The week before our trip, C texted me at work to say that the trip was off, he’d just had a fight with his mom over sleeping arrangements. The married siblings and cousins would be sharing beds in various rooms, but C and I, along with C’s single brother, would be sleeping on air mattresses on the basement floor.
He asked his mom why his sister and her husband would be sharing a bed and not us. She said, “They’re married.” Yes, she understood that her argument was weak because we don’t have the option of being married, but “you’ve only known each other for two months. You’re just dating.” “So when can we share a bed?” “A year?”
I told C I didn’t think we should make a big deal of it. I didn’t want my first encounter with his family to be a showdown. (And C had taken one of my CDs with him for a Christmas visit and his mom told him that I sounded like James Taylor “but better,” so I was inclined to give her the benefit of the doubt.) Maybe this was not homophobia. It looked to me more like the old “not under my roof” argument that must have appeared at least once a month in Dear Abby in the late sixties/early seventies when “shacking up” was the frontline of the culture war.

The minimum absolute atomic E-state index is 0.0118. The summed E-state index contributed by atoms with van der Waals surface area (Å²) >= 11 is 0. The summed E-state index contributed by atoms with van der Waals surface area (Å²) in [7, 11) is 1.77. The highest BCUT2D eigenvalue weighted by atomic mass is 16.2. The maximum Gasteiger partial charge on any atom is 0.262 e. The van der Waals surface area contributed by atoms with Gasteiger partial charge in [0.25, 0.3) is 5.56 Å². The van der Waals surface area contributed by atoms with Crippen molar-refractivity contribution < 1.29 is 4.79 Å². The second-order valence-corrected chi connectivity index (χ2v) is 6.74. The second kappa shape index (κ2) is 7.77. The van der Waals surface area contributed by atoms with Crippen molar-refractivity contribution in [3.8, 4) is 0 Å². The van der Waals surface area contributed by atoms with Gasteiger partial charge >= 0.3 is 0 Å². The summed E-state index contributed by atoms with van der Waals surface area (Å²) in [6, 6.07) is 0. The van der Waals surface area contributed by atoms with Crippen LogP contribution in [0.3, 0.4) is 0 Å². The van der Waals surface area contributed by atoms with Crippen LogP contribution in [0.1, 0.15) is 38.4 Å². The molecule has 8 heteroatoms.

The weekend was chaotic, wonderful, exhausting. I think I made a good impression. I think they trust me with C’s heart. I hope they believe that I will try my best to make him happy. We arrived at 3 a.m. on Friday, got to sleep at 4:30 and were awoken at 9 when the second batch of cousins arrived. I am not a morning person. Meeting new people, any new people, is for me stressful and draining, but all those parents and siblings and cousins and kids and everyone sizing me up because they adore C and he’s never brought anyone home before, at times it felt like an initiation ordeal, a rite of passage.